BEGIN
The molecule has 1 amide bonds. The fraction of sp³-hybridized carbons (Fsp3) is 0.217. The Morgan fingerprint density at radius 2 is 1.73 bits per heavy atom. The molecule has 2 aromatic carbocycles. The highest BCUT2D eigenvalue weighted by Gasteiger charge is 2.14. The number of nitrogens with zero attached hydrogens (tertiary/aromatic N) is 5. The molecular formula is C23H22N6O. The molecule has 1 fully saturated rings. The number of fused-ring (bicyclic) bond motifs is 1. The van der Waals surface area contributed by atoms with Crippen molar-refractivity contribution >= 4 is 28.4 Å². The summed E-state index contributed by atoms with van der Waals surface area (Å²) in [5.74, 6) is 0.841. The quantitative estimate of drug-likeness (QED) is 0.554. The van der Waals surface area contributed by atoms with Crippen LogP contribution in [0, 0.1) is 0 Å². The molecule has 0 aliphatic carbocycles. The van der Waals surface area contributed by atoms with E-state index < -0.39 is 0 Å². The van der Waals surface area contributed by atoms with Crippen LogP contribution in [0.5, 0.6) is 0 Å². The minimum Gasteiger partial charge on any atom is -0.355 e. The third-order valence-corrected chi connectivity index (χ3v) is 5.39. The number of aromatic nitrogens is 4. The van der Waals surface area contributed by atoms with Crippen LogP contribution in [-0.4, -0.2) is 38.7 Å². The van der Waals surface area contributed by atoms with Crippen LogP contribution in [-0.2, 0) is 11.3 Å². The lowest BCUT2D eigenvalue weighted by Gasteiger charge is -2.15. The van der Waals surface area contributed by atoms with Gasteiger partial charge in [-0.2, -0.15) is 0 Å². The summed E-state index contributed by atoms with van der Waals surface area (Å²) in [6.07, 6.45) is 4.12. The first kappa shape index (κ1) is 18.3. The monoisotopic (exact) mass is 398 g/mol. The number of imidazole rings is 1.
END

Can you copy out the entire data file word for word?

The molecule has 1 amide bonds. The fraction of sp³-hybridized carbons (Fsp3) is 0.217. The Morgan fingerprint density at radius 2 is 1.73 bits per heavy atom. The molecule has 2 aromatic carbocycles. The highest BCUT2D eigenvalue weighted by Gasteiger charge is 2.14. The number of nitrogens with zero attached hydrogens (tertiary/aromatic N) is 5. The molecular formula is C23H22N6O. The molecule has 1 fully saturated rings. The number of fused-ring (bicyclic) bond motifs is 1. The van der Waals surface area contributed by atoms with Crippen molar-refractivity contribution >= 4 is 28.4 Å². The summed E-state index contributed by atoms with van der Waals surface area (Å²) in [5.74, 6) is 0.841. The quantitative estimate of drug-likeness (QED) is 0.554. The van der Waals surface area contributed by atoms with Crippen LogP contribution in [0, 0.1) is 0 Å². The molecule has 0 aliphatic carbocycles. The van der Waals surface area contributed by atoms with E-state index < -0.39 is 0 Å². The van der Waals surface area contributed by atoms with Crippen LogP contribution in [0.5, 0.6) is 0 Å². The minimum Gasteiger partial charge on any atom is -0.355 e. The third-order valence-corrected chi connectivity index (χ3v) is 5.39. The number of aromatic nitrogens is 4. The van der Waals surface area contributed by atoms with Crippen LogP contribution in [-0.4, -0.2) is 38.7 Å². The van der Waals surface area contributed by atoms with Crippen LogP contribution in [-0.2, 0) is 11.3 Å². The lowest BCUT2D eigenvalue weighted by Gasteiger charge is -2.15. The van der Waals surface area contributed by atoms with Gasteiger partial charge in [-0.2, -0.15) is 0 Å². The summed E-state index contributed by atoms with van der Waals surface area (Å²) in [6.07, 6.45) is 4.12. The first kappa shape index (κ1) is 18.3. The monoisotopic (exact) mass is 398 g/mol. The number of imidazole rings is 1.